Small business funding for startups
- SBA microloan: The Small Business Administration’s (SBA) microloan program offers loans of up to $50,000 for small businesses who are just starting out or looking to expand. SBA microloans are administered by nonprofit community lenders and are typically easier to qualify for than other loan options. Generally, microlenders and nonprofit lenders focus on serving traditionally underserved small business owners, as well as small business communities that are struggling economically. By qualifying for an SBA microloan, you can then grow your business and establish better credit, making it possible to qualify for other types of loans when you’re ready to scale up.
- Asset-based financing: Asset-based financing is a specialized method of providing companies with working capital by using assets such as accounts receivable, inventory, machinery, equipment or real estate as collateral to secure the loan. Asset-based finance lenders tend to favor liquid collateral that can be turned into cash in the event you default on a loan payment. This kind of loan will require a strong business plan proposal in order to ensure you and your company will be able to meet payments.
- Line of credit: A line of credit is a flexible funding option that can be accessed by small business owner startups as a kind of revolving capital that works similarly to a credit card. Your business will be approved for a set amount of credit that then allows you to draw on that amount when needed, only paying interest on the balance that you owe
- Business credit card: As the owner of a new company, it may make good sense to consider using a business credit card for company expenses. Not only can it help you keep personal and business finances separate, it can also come in handy covering upfront expenses while building company credit.
Apply for a business startup loan
Once you’ve narrowed in on the right startup funding option for you, it’s time to apply. The application process will usually vary based on the loan option you choose. If you plan on applying for a more traditional loan, such as a microloan or line of credit, you will most likely be asked to complete an application with basic personal and business information while also providing certain documents such as:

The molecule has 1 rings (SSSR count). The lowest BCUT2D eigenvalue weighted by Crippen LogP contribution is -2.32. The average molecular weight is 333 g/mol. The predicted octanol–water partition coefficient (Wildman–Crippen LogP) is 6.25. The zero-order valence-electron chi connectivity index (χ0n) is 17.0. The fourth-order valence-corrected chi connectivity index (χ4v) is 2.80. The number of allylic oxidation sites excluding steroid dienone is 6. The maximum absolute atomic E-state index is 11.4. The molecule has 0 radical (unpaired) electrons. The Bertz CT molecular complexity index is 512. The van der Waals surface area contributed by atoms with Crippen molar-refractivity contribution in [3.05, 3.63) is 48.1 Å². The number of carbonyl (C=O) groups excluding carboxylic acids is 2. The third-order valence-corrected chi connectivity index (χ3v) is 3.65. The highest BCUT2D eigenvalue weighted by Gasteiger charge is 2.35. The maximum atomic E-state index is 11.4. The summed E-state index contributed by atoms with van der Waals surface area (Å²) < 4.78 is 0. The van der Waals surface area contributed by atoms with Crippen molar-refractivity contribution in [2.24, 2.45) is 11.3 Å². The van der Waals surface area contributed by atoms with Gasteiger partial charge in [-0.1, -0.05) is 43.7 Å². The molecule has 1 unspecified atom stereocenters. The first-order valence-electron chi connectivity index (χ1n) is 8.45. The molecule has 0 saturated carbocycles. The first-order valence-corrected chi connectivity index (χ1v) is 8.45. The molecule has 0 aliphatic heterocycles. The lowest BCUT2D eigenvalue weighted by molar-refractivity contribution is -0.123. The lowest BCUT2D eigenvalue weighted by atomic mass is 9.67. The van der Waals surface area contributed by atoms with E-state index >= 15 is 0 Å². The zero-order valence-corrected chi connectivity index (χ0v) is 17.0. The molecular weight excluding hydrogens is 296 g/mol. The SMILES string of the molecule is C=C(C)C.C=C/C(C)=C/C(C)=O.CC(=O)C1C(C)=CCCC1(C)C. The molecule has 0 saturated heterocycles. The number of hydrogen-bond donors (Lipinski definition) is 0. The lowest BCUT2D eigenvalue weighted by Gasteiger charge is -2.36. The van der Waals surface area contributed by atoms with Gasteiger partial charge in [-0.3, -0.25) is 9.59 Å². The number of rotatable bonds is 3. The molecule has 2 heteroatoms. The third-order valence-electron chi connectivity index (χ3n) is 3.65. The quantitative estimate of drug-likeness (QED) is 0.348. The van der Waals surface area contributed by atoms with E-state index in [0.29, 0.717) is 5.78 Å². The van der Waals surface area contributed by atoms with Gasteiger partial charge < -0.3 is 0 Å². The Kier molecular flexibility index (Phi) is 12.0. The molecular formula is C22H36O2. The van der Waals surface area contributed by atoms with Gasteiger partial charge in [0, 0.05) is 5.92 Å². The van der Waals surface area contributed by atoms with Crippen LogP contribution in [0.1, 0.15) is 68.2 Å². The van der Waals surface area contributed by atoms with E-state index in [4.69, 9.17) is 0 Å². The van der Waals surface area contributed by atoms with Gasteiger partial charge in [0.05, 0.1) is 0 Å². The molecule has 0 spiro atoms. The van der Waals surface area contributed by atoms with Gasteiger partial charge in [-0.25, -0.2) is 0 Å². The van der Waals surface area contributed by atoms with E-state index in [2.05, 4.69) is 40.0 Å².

- Personal credit score and credit report.
- Financial business plan.
- Copy of your commercial lease.
- Business bank account statements or financial statements (if applicable).
If you plan on applying for asset-based debt financing, you will need to provide documentation regarding equipment you are looking to purchase and be prepared to offer collateral, sign a personal guarantee or maybe even provide a cash down payment.
Business credit cards have a very simple application process, only requiring your federal tax ID or your Social Security number.
As with many things in life, preparation is key for a successful loan application – particularly when approaching a startup business loan. Make sure you get your personal finances in order and gather the appropriate documentation before filling out the application.
Entrepreneurship comes with many personal rewards above and beyond monetary success. Building a business from the ground up comes with a huge satisfaction that every milestone is the result of your own blood, sweat and tears. However, bootstrapping your dream into reality is no easy task. Luckily, there are a variety of financing options available to help launch your new business venture.
If you have any questions or would like to speak with a business advisor about the various startup lending options available to you, call one of our small business experts at Rapid Finance today: 877-252-0827.